East Africa wheat fungus poses global threat — report

A resilient new strain of wheat fungus from East Africa is threatening to spread to the Middle East, Asia and the Americas and cause crop damage, scientists said on Thursday.

Researchers said the new Ug99 form of stem rust could be spread by the wind and attacked many varieties of wheat that were resistant fungus. It could easily spread from Uganda, Kenya and Ethiopia, which are currently affected.

“Recognising the potential this disease has, there is almost no one exempt,” said Ronnie Coffman, head of Cornell University’s Department of Plant Breeding and Genetics.

Coffman led scientists who conducted research into Ug99 and released a report on Thursday on how to fight its spread.
“We have to stop the disease from spreading to other parts of the world.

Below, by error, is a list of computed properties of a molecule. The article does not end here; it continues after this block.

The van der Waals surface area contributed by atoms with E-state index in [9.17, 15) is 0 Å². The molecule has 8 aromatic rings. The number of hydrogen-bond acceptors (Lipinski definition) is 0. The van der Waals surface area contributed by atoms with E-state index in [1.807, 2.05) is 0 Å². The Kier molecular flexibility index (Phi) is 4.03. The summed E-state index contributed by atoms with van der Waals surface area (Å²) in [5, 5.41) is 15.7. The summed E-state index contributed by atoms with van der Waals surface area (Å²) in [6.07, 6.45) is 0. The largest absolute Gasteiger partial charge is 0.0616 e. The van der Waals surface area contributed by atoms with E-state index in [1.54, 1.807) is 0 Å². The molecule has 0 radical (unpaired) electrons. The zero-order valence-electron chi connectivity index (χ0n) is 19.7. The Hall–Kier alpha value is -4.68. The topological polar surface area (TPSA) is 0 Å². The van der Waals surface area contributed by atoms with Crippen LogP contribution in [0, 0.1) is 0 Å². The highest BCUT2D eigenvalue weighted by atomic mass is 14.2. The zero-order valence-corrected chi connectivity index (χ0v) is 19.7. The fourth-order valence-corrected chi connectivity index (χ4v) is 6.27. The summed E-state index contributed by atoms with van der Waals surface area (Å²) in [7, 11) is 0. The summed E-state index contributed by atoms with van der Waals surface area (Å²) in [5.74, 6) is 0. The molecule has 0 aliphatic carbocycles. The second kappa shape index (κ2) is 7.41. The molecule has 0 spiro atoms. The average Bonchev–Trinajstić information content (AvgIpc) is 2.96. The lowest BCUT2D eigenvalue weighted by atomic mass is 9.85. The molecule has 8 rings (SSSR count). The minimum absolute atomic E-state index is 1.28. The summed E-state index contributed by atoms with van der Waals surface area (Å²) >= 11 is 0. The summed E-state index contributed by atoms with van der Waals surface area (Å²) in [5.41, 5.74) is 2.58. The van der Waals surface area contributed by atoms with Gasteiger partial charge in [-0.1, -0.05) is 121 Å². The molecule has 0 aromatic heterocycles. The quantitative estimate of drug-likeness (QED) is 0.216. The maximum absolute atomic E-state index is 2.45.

Otherwise we are going to see a catastrophe,” said Masa Iwanaga, director general of Mexico’s International Maize and Wheat Improvement Centre.

The scientists said they feared an epidemic similar to those that caused major grain losses in North America in 1903, 1905 and 1950-54 and famine in Asia.

All those occurred before the cultivation of wheat varieties that were immune to stem rust, the report said. Discovered in Uganda in 1999, the new strain could also be spread by travellers.

A previous strain identified in Ethiopia in 1986 arrived in Egypt five years later and prevailing wind patterns made it likely the new strain would travel similarly, the scientists said.

The report said there was still time to isolate wheat varieties resistant to Ug99 and distribute them to farmers with susceptible crops, especially in north Africa and Asia.

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